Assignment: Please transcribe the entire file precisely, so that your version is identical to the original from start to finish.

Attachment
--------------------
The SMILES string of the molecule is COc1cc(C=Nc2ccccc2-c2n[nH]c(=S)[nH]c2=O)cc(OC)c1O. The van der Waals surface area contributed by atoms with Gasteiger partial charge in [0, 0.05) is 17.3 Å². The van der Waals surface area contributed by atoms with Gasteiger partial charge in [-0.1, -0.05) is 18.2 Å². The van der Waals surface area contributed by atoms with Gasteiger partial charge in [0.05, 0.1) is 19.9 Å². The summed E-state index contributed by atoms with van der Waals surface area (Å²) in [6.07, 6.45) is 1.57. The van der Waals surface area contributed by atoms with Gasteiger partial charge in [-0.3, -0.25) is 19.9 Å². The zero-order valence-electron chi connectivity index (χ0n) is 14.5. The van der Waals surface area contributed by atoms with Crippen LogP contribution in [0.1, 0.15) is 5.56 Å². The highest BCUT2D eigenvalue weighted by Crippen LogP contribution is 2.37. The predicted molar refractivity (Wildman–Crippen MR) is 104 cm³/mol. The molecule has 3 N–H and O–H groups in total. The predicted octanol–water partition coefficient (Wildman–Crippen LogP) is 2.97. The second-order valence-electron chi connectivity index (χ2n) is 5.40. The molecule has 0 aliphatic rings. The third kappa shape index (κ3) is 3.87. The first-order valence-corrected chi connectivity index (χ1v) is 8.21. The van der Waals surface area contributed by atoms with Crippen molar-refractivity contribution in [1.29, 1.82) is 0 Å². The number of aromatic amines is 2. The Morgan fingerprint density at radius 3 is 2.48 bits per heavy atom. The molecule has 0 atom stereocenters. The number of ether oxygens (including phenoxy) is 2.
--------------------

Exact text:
The SMILES string of the molecule is COc1cc(C=Nc2ccccc2-c2n[nH]c(=S)[nH]c2=O)cc(OC)c1O. The van der Waals surface area contributed by atoms with Gasteiger partial charge in [0, 0.05) is 17.3 Å². The van der Waals surface area contributed by atoms with Gasteiger partial charge in [-0.1, -0.05) is 18.2 Å². The van der Waals surface area contributed by atoms with Gasteiger partial charge in [0.05, 0.1) is 19.9 Å². The summed E-state index contributed by atoms with van der Waals surface area (Å²) in [6.07, 6.45) is 1.57. The van der Waals surface area contributed by atoms with Gasteiger partial charge in [-0.3, -0.25) is 19.9 Å². The zero-order valence-electron chi connectivity index (χ0n) is 14.5. The van der Waals surface area contributed by atoms with Crippen LogP contribution in [0.1, 0.15) is 5.56 Å². The highest BCUT2D eigenvalue weighted by Crippen LogP contribution is 2.37. The predicted molar refractivity (Wildman–Crippen MR) is 104 cm³/mol. The molecule has 3 N–H and O–H groups in total. The predicted octanol–water partition coefficient (Wildman–Crippen LogP) is 2.97. The second-order valence-electron chi connectivity index (χ2n) is 5.40. The molecule has 0 aliphatic rings. The third kappa shape index (κ3) is 3.87. The first-order valence-corrected chi connectivity index (χ1v) is 8.21. The van der Waals surface area contributed by atoms with Crippen molar-refractivity contribution in [1.29, 1.82) is 0 Å². The number of aromatic amines is 2. The Morgan fingerprint density at radius 3 is 2.48 bits per heavy atom. The molecule has 0 atom stereocenters. The number of ether oxygens (including phenoxy) is 2.